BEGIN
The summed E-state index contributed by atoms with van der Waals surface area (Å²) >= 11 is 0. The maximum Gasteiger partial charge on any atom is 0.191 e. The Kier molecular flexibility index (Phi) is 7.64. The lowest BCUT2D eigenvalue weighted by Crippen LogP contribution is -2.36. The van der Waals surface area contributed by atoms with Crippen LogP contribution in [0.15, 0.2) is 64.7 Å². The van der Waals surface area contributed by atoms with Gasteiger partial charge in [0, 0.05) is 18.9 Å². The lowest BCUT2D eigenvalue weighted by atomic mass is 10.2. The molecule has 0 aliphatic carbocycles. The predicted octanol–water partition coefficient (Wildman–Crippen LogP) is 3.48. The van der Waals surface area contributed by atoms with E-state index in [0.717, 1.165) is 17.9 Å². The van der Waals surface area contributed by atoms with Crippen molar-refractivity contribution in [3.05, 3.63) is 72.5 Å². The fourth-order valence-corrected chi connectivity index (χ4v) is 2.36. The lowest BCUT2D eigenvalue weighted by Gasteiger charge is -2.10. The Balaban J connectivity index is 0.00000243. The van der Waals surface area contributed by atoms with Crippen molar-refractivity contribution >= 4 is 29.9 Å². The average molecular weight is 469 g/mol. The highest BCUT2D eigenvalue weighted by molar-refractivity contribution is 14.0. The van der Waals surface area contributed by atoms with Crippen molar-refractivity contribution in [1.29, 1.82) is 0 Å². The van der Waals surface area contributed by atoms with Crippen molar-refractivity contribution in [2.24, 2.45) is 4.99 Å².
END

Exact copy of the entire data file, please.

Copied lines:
The summed E-state index contributed by atoms with van der Waals surface area (Å²) >= 11 is 0. The maximum Gasteiger partial charge on any atom is 0.191 e. The Kier molecular flexibility index (Phi) is 7.64. The lowest BCUT2D eigenvalue weighted by Crippen LogP contribution is -2.36. The van der Waals surface area contributed by atoms with Crippen LogP contribution in [0.15, 0.2) is 64.7 Å². The van der Waals surface area contributed by atoms with Gasteiger partial charge in [0, 0.05) is 18.9 Å². The lowest BCUT2D eigenvalue weighted by atomic mass is 10.2. The molecule has 0 aliphatic carbocycles. The predicted octanol–water partition coefficient (Wildman–Crippen LogP) is 3.48. The van der Waals surface area contributed by atoms with E-state index in [0.717, 1.165) is 17.9 Å². The van der Waals surface area contributed by atoms with Crippen molar-refractivity contribution in [3.05, 3.63) is 72.5 Å². The fourth-order valence-corrected chi connectivity index (χ4v) is 2.36. The lowest BCUT2D eigenvalue weighted by Gasteiger charge is -2.10. The Balaban J connectivity index is 0.00000243. The van der Waals surface area contributed by atoms with Crippen molar-refractivity contribution >= 4 is 29.9 Å². The average molecular weight is 469 g/mol. The highest BCUT2D eigenvalue weighted by molar-refractivity contribution is 14.0. The van der Waals surface area contributed by atoms with Crippen molar-refractivity contribution in [1.29, 1.82) is 0 Å². The van der Waals surface area contributed by atoms with Crippen molar-refractivity contribution in [2.24, 2.45) is 4.99 Å².